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Home / Hot Stuff / Teenage Engineering’s PO-80 lets you cut your own records

Teenage Engineering’s PO-80 lets you cut your own records

It’s the vinyl countdown

In the neverending battle to be the alpha hipster in your local artisan vape café, it’s no longer enough to have the most painstakingly groomed ‘tache, smoke the most unusual pipe, or have the most esoteric collection of Laser Discs. No, the arrival of Teenage Engineering’s PO-80 means you’re going to have to start producing your own vinyl too. 

Despite its Fisher Price vibes, this little USB-powered gadget allows you to cut 5in records with up to four minutes of music on each side (or three minutes at 45rpm) – all you need to do is connect an audio source to the 3.5mm input, whether that’s an instrument like one of TE’s pocket-sized synths, or an iPad or laptop containing a more fully formed track. There’s even a web-based mastering machine that gets your tunes ready for their analogue debut.

Obviously you won’t impress any audiophiles with the lo-fi sound quality of your monophonic cuts, especially if you play them through the built-in speaker, but the kit also comes with an adaptor that allows you to play pre-recorded 7in vinyl on it, so you can stick on something obscure by Hairy Terror and pretend it’s one of your own. You can also use the 3.5mm socket to plug in an external speaker for a bit more oomph.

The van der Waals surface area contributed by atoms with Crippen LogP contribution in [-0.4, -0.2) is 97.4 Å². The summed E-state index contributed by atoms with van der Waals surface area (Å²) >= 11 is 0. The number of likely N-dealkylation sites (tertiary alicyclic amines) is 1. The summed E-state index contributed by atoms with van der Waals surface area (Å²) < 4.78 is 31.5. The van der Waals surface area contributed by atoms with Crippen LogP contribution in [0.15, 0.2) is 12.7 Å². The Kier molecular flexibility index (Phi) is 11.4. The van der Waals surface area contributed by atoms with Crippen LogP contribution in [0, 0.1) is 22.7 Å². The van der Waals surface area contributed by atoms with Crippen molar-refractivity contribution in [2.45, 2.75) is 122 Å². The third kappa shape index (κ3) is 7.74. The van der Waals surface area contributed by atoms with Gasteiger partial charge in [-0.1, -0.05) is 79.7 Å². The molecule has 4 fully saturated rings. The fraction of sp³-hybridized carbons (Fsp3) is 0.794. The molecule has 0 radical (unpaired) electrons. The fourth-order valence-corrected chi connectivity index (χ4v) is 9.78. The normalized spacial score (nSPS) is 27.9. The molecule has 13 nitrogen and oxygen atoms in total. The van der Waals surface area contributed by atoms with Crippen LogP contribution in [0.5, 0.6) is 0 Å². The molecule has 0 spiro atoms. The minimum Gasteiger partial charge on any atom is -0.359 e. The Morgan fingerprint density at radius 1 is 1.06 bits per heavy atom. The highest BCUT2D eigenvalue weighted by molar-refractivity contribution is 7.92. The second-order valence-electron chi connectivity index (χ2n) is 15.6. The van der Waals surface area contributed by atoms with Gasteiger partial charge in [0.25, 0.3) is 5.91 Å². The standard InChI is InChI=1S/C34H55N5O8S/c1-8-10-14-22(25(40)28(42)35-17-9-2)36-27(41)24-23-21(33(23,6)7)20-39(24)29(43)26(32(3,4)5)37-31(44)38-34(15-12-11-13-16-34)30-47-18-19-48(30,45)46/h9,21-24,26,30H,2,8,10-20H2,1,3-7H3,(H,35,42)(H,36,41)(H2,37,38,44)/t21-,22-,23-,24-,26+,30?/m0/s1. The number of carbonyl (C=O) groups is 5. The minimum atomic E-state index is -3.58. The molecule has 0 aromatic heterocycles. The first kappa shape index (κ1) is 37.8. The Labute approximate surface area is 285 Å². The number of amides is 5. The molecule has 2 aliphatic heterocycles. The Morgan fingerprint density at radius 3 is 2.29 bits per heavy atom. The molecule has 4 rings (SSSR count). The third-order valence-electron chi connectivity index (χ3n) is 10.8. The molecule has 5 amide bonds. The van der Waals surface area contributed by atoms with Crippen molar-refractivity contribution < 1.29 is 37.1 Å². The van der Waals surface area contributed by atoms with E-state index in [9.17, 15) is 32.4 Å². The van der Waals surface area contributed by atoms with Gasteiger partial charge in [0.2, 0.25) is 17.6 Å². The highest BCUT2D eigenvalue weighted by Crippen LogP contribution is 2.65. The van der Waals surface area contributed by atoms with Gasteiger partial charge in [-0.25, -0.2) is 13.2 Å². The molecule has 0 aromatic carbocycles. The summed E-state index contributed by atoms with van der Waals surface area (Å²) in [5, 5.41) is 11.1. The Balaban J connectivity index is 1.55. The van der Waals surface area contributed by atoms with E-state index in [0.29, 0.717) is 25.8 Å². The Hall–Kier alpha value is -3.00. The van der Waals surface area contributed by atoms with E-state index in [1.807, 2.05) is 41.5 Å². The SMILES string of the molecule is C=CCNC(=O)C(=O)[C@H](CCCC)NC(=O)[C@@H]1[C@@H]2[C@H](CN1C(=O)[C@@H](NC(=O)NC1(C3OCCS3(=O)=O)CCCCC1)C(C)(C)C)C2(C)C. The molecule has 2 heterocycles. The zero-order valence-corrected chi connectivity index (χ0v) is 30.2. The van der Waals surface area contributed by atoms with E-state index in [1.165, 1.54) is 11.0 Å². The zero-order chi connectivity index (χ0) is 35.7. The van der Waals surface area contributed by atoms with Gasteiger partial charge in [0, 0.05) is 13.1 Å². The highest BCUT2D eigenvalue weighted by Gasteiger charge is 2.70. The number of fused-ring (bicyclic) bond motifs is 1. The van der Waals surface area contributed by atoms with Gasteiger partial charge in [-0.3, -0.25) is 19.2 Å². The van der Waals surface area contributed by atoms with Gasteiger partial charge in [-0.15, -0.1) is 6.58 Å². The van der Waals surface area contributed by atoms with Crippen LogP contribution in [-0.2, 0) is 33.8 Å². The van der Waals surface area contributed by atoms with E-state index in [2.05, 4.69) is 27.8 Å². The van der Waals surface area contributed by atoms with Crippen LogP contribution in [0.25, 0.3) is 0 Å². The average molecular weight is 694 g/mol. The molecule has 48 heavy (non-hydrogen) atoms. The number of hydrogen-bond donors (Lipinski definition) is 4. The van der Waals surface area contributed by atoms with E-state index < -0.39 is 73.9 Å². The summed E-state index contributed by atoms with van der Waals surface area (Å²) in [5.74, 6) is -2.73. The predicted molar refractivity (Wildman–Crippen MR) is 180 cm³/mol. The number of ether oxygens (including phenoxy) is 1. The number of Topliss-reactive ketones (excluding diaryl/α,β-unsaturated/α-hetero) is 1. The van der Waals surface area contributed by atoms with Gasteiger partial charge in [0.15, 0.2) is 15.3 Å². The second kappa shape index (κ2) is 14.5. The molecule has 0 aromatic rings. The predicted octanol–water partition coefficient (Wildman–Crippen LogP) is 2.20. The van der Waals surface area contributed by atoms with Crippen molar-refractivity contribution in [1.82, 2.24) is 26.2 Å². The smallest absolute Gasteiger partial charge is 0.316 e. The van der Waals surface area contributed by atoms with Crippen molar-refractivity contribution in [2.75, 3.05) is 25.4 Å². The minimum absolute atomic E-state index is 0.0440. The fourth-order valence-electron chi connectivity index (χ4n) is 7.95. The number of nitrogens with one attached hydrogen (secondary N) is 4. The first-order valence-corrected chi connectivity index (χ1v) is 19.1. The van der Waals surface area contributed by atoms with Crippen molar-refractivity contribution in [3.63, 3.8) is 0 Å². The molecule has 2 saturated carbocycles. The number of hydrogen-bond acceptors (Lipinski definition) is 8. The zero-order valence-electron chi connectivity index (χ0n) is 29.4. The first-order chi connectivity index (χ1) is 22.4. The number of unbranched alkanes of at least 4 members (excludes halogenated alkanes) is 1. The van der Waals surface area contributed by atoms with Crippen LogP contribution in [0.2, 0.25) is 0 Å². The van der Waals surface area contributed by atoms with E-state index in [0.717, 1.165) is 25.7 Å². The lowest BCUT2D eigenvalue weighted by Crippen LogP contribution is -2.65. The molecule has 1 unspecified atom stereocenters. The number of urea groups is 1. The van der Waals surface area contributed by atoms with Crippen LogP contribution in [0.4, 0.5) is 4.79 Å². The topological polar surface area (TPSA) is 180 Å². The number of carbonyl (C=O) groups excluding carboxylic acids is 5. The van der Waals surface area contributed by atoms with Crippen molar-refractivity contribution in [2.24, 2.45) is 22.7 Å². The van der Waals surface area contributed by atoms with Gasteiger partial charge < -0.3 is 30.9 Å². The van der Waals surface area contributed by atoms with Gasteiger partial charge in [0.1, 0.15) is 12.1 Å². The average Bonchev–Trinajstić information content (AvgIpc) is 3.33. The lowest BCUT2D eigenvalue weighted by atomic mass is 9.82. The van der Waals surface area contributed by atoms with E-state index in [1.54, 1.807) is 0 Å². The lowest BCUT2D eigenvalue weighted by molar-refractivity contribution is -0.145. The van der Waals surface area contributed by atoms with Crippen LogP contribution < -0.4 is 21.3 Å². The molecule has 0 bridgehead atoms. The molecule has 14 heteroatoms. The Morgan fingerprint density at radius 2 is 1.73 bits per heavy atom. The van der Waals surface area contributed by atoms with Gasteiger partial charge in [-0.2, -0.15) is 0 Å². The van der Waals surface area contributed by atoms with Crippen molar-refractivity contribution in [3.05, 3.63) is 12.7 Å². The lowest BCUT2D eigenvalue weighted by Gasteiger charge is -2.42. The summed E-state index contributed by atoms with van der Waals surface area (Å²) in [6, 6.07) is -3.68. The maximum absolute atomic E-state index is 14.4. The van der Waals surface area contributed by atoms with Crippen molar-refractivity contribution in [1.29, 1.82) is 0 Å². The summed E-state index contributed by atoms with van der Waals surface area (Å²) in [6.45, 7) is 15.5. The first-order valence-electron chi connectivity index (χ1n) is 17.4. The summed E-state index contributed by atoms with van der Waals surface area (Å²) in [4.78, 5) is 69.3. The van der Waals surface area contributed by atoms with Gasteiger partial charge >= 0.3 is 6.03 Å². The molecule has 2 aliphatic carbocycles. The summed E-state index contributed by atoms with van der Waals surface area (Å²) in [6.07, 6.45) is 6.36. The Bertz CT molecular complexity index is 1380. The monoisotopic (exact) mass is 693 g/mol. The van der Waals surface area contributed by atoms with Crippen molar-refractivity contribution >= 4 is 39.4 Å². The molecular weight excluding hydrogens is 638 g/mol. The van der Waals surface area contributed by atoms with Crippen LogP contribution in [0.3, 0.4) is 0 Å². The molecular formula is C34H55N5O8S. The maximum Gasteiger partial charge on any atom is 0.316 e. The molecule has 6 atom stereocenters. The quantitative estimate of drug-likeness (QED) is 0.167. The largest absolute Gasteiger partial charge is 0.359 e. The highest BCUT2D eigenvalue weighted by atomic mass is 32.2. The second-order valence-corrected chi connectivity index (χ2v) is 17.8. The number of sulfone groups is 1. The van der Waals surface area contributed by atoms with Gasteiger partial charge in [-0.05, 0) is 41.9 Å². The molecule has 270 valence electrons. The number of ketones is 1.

The DIY approach doesn’t just apply to making the records. You have to build the PO-80 yourself, so make sure you’ve got a screwdriver handy. It comes with five blank records but once you’ve used those up you can order packs of 10 from Teenage Engineering’s website for £20. A new cutting head will set you back just £15. 

The PO-80 is available to buy for £149, although it’s currently sold out, so you’ll have to record some new tunes while you wait for more stock. Planet of the Vapes won’t know what hit it.

Profile image of Tom Wiggins Tom Wiggins Contributor


Stuff's second Tom has been writing for the magazine and website since 2006, when smartphones were only for massive nerds and you could say “Alexa” out loud without a robot answering. Over the years he’s written about everything from MP3s to NFTs, played FIFA with Trent Alexander-Arnold, and amassed a really quite impressive collection of USB sticks.

Areas of expertise

A bit of everything but definitely not cameras.